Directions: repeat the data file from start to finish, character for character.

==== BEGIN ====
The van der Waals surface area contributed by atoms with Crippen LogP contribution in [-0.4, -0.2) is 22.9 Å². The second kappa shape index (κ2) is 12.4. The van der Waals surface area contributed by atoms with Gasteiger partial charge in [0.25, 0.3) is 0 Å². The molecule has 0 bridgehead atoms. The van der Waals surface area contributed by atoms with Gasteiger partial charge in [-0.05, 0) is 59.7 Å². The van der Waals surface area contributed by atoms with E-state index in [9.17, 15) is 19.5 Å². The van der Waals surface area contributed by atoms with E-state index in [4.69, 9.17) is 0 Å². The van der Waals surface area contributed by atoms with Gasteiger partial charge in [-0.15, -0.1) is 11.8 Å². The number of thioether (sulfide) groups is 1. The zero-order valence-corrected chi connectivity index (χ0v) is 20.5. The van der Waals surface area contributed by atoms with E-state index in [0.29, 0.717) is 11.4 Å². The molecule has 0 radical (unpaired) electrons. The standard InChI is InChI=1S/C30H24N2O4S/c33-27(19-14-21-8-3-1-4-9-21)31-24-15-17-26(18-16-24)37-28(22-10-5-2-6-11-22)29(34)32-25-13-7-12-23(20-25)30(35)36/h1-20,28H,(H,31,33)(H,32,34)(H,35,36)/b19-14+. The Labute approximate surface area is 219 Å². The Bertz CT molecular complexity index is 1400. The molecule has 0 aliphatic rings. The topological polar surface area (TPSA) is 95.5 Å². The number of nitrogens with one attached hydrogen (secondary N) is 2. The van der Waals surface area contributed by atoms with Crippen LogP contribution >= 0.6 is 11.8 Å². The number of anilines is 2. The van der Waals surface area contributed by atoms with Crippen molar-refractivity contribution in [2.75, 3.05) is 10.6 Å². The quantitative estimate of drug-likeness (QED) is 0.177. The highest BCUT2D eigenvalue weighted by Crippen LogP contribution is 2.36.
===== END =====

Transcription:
The van der Waals surface area contributed by atoms with Crippen LogP contribution in [-0.4, -0.2) is 22.9 Å². The second kappa shape index (κ2) is 12.4. The van der Waals surface area contributed by atoms with Gasteiger partial charge in [0.25, 0.3) is 0 Å². The molecule has 0 bridgehead atoms. The van der Waals surface area contributed by atoms with Gasteiger partial charge in [-0.05, 0) is 59.7 Å². The van der Waals surface area contributed by atoms with E-state index in [9.17, 15) is 19.5 Å². The van der Waals surface area contributed by atoms with E-state index in [4.69, 9.17) is 0 Å². The van der Waals surface area contributed by atoms with Gasteiger partial charge in [-0.15, -0.1) is 11.8 Å². The number of thioether (sulfide) groups is 1. The zero-order valence-corrected chi connectivity index (χ0v) is 20.5. The van der Waals surface area contributed by atoms with E-state index in [0.29, 0.717) is 11.4 Å². The molecule has 0 radical (unpaired) electrons. The standard InChI is InChI=1S/C30H24N2O4S/c33-27(19-14-21-8-3-1-4-9-21)31-24-15-17-26(18-16-24)37-28(22-10-5-2-6-11-22)29(34)32-25-13-7-12-23(20-25)30(35)36/h1-20,28H,(H,31,33)(H,32,34)(H,35,36)/b19-14+. The Labute approximate surface area is 219 Å². The Bertz CT molecular complexity index is 1400. The molecule has 0 aliphatic rings. The topological polar surface area (TPSA) is 95.5 Å². The number of nitrogens with one attached hydrogen (secondary N) is 2. The van der Waals surface area contributed by atoms with Crippen LogP contribution >= 0.6 is 11.8 Å². The number of anilines is 2. The van der Waals surface area contributed by atoms with Crippen molar-refractivity contribution in [2.75, 3.05) is 10.6 Å². The quantitative estimate of drug-likeness (QED) is 0.177. The highest BCUT2D eigenvalue weighted by Crippen LogP contribution is 2.36.